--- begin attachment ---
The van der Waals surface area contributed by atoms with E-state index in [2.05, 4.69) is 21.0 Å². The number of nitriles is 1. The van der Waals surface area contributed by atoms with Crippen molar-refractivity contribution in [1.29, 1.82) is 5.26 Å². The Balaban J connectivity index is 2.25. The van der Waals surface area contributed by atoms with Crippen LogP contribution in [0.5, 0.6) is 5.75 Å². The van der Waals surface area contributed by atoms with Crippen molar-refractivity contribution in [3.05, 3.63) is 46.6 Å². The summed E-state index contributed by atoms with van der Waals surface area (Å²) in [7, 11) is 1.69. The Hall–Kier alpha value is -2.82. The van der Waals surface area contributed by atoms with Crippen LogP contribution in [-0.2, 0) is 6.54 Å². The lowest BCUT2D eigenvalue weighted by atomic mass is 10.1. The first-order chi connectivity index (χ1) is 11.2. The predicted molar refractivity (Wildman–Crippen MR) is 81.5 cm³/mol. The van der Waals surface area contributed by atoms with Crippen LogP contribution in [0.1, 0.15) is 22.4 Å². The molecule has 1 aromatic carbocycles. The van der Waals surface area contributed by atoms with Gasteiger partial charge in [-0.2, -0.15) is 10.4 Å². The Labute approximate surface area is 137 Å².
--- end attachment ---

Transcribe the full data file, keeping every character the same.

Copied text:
The van der Waals surface area contributed by atoms with E-state index in [2.05, 4.69) is 21.0 Å². The number of nitriles is 1. The van der Waals surface area contributed by atoms with Crippen molar-refractivity contribution in [1.29, 1.82) is 5.26 Å². The Balaban J connectivity index is 2.25. The van der Waals surface area contributed by atoms with Crippen LogP contribution in [0.5, 0.6) is 5.75 Å². The van der Waals surface area contributed by atoms with Crippen molar-refractivity contribution in [3.05, 3.63) is 46.6 Å². The summed E-state index contributed by atoms with van der Waals surface area (Å²) in [7, 11) is 1.69. The Hall–Kier alpha value is -2.82. The van der Waals surface area contributed by atoms with Crippen LogP contribution in [-0.2, 0) is 6.54 Å². The lowest BCUT2D eigenvalue weighted by atomic mass is 10.1. The first-order chi connectivity index (χ1) is 11.2. The predicted molar refractivity (Wildman–Crippen MR) is 81.5 cm³/mol. The van der Waals surface area contributed by atoms with Crippen LogP contribution in [0.1, 0.15) is 22.4 Å². The molecule has 1 aromatic carbocycles. The van der Waals surface area contributed by atoms with Gasteiger partial charge in [-0.2, -0.15) is 10.4 Å². The Labute approximate surface area is 137 Å².